Updates coming for Longleaf Trace
During the 2020 legislative session, District 41 State Senator Joey Fillingane, who covers Jefferson Davis, Smith, Covington, Lamar and Forrest counties, successfully advocated for infrastructure improvements to the Longleaf Trace, Rails-to-Trails project located in his district.
Senator Fillingane, along with his fellow legislators, was able to secure $500,000 (from the BP Settlement Funds paid to the State of Mississippi due to the BP oil spill) for infrastructure improvements on the Longleaf Trace, Mississippi’s first Rails-to-Trails conservancy project.
It is notable that the funds appropriated for these improvements to the Trace are not tax dollars but settlement monies paid to the state of Mississippi, so this will not cost the taxpayers of Mississippi any money.
The Longleaf Trace was opened for public use in 2000.
It is considered, by users to be one of the nature’s finest recreational trails anywhere. The Trace in 2004 was added to the prestigious list of “National Recreational Trails” and in 2010 was further honored by being named as a “Rails to Trails Conservation Hall of Fame Project (top 25)”.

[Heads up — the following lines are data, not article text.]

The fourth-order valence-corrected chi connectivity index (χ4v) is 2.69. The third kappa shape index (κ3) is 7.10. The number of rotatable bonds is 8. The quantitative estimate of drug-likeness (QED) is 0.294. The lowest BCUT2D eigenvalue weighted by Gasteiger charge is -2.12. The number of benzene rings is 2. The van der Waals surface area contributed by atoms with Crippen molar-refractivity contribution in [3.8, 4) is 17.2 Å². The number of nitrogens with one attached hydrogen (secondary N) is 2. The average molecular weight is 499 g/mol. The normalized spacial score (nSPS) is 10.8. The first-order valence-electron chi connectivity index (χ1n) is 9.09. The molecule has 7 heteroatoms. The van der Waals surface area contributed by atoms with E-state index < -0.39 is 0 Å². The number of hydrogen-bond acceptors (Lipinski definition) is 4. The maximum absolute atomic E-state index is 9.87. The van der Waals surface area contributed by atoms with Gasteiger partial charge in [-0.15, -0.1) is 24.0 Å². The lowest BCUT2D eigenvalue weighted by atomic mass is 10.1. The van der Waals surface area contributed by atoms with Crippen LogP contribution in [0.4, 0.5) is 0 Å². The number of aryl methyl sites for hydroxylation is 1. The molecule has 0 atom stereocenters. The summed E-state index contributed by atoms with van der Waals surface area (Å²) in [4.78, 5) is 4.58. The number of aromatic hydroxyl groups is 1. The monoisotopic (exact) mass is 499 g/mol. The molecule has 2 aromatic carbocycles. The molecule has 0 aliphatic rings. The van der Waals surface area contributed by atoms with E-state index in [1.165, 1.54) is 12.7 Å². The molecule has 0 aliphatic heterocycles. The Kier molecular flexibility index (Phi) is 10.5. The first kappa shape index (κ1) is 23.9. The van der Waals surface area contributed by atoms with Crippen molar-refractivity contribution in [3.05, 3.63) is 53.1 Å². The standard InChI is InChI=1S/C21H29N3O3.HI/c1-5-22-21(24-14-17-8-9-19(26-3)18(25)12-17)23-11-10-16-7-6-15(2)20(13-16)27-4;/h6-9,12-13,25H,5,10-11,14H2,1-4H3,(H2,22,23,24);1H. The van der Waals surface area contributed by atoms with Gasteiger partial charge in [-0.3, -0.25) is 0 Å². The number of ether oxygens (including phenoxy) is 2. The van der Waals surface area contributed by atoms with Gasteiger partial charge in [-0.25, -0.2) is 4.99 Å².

The Trace consists of 43 miles, 10 to 14-foot wide asphalt surfaced for hiking, biking, blading and a parallel 25+ miles, 15-25 feet wide native soil equestrian trail.
The Trace runs from Prentiss to Hattiesburg. From its western limit in Prentiss there are two gateway facilities, six restroom stations, six activity staging pavilions, 16 nature/rest overlooks, two primitive overnight camping areas and access to Class A camping.
The Trace is maintained and operated at an exceptionally high level, in comparison to typical trails – by its own crew and is open to the public year-round.
Mary Scruggs, director of the Longleaf Trace, states, “The $500,000 that Senator Fillingane and the state legislature appropriated for the Longleaf Trace will be used to improve/replace several bridges along the Trace in Lamar and Jefferson Davis Counties, and any monies left over from that bridge upgrades/replacements will then be applied to the repaving costs of the Longleaf Trace which we hope to accomplish as soon as the bridges are improved.
The goal is to make the Trace safe for years to come for everyone who uses the Longleaf Trace. We are very thankful for these much-needed funds and thank Senator Fillingane who took the lead on securing these funds for the Longleaf Trace for his efforts.”
Senator Joey Fillingane added, “I am very pleased that I was able to secure the $500,000 to replace the bridges and begin the repaving of the Longleaf Trace.
The Longleaf Trace is a jewel of the Pine Belt and it is incumbent upon us to preserve and improve this trail and make certain that it is safe for our citizens to use for years to come.”